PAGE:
Issue #7844 has been updated by marcandre (Marc-Andre Lafortune).


As I stated before (#1586), I feel that the solution is easy:

A.ancestors = [*A.prepended_modules.flat_map(&:ancestors), A, *A.included_modules.flat_map(&:ancestors), *A.superclass.ancestors]

In the given example, this would be:

  P, A, S, Q, P, R, Object, Kernel, BasicObject

It makes absolutely no sense to me that R could come before A and believe it is clearly a major problem. R is never prepended, nor included in a prepended module!

Matz: how would you explain that R can be called before A in that example?

----------------------------------------
Bug #7844: include/prepend satisfiable module dependencies are not satisfied
https://bugs.ruby-lang.org/issues/7844#change-36294

Author: mame (Yusuke Endoh)
Status: Assigned
Priority: Normal
Assignee: matz (Yukihiro Matsumoto)
Category:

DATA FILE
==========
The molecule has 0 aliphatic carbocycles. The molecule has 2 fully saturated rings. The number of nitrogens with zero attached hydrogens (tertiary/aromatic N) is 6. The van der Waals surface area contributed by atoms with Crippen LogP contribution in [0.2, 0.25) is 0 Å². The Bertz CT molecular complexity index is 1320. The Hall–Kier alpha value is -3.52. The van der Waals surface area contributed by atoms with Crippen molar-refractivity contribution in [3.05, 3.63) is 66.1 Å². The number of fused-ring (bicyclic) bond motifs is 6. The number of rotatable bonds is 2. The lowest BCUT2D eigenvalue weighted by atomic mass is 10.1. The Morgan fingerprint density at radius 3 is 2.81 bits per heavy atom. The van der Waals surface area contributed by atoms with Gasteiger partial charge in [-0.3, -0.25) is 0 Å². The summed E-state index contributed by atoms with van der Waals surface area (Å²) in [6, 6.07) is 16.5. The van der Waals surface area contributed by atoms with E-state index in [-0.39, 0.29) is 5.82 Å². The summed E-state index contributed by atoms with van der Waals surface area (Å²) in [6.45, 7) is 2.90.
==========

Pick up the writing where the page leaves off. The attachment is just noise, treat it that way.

Target version: next minor
ruby -v: ruby 2.0.0dev (2013-02-13 trunk 39225) [x86_64-linux]


Hello,

  module P
    def m; puts "P"; super; end
  end
  module Q
    def m; puts "Q"; super; end
    include P
  end
  module R
    def m; puts "R"; super; end
    prepend Q
  end
  module S
    def m; puts "S"; super; end
    include R
  end
  class A
    def m; puts "A"; super; end
    prepend P
    include S
  end
  A.new.m #=> P, R, A, S, Q

This code has five module dependencies, but only two are satisfied.

- Q includes P, which is not satisfied: P#m precedes Q#m.
- R prepends Q, which is not satisfied: R#m precedes Q#m.
- S includes R, which is not satisfied: R#m precedes S#m.
- A prepends P, which is satisfied: P#m precedes A#m.
- A includes S, which is satisfied: A#m precedes S#m.

Note that all the dependencies can be satisfied at all:

  A.new.m #=> Q, P, A, S, R

-- 
Yusuke Endoh <mame / tsg.ne.jp>


-- 
http://bugs.ruby-lang.org/